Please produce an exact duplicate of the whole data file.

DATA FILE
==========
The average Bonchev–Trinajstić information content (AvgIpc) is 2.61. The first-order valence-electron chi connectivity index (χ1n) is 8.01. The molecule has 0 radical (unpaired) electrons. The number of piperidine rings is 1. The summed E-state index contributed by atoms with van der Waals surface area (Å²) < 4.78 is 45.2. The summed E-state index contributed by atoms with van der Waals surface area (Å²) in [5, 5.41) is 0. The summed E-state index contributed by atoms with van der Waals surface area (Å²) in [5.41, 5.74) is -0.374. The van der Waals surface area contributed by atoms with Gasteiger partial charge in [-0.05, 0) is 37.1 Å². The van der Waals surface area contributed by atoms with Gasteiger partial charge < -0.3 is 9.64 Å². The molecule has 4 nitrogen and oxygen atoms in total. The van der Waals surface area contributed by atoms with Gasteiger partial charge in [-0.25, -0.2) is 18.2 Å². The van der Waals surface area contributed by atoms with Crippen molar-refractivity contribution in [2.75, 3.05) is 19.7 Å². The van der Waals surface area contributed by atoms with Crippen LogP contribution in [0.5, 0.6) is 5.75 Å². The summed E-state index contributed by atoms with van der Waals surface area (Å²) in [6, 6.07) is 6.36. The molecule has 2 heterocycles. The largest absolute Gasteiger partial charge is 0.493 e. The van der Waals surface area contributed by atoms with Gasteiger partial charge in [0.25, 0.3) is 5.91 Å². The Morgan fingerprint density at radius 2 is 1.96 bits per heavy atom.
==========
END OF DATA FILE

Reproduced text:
The average Bonchev–Trinajstić information content (AvgIpc) is 2.61. The first-order valence-electron chi connectivity index (χ1n) is 8.01. The molecule has 0 radical (unpaired) electrons. The number of piperidine rings is 1. The summed E-state index contributed by atoms with van der Waals surface area (Å²) < 4.78 is 45.2. The summed E-state index contributed by atoms with van der Waals surface area (Å²) in [5, 5.41) is 0. The summed E-state index contributed by atoms with van der Waals surface area (Å²) in [5.41, 5.74) is -0.374. The van der Waals surface area contributed by atoms with Gasteiger partial charge in [-0.05, 0) is 37.1 Å². The van der Waals surface area contributed by atoms with Gasteiger partial charge < -0.3 is 9.64 Å². The molecule has 4 nitrogen and oxygen atoms in total. The van der Waals surface area contributed by atoms with Gasteiger partial charge in [-0.25, -0.2) is 18.2 Å². The van der Waals surface area contributed by atoms with Crippen molar-refractivity contribution in [2.75, 3.05) is 19.7 Å². The van der Waals surface area contributed by atoms with Crippen LogP contribution in [0.5, 0.6) is 5.75 Å². The summed E-state index contributed by atoms with van der Waals surface area (Å²) in [6, 6.07) is 6.36. The molecule has 2 heterocycles. The largest absolute Gasteiger partial charge is 0.493 e. The van der Waals surface area contributed by atoms with Gasteiger partial charge in [0.25, 0.3) is 5.91 Å². The Morgan fingerprint density at radius 2 is 1.96 bits per heavy atom.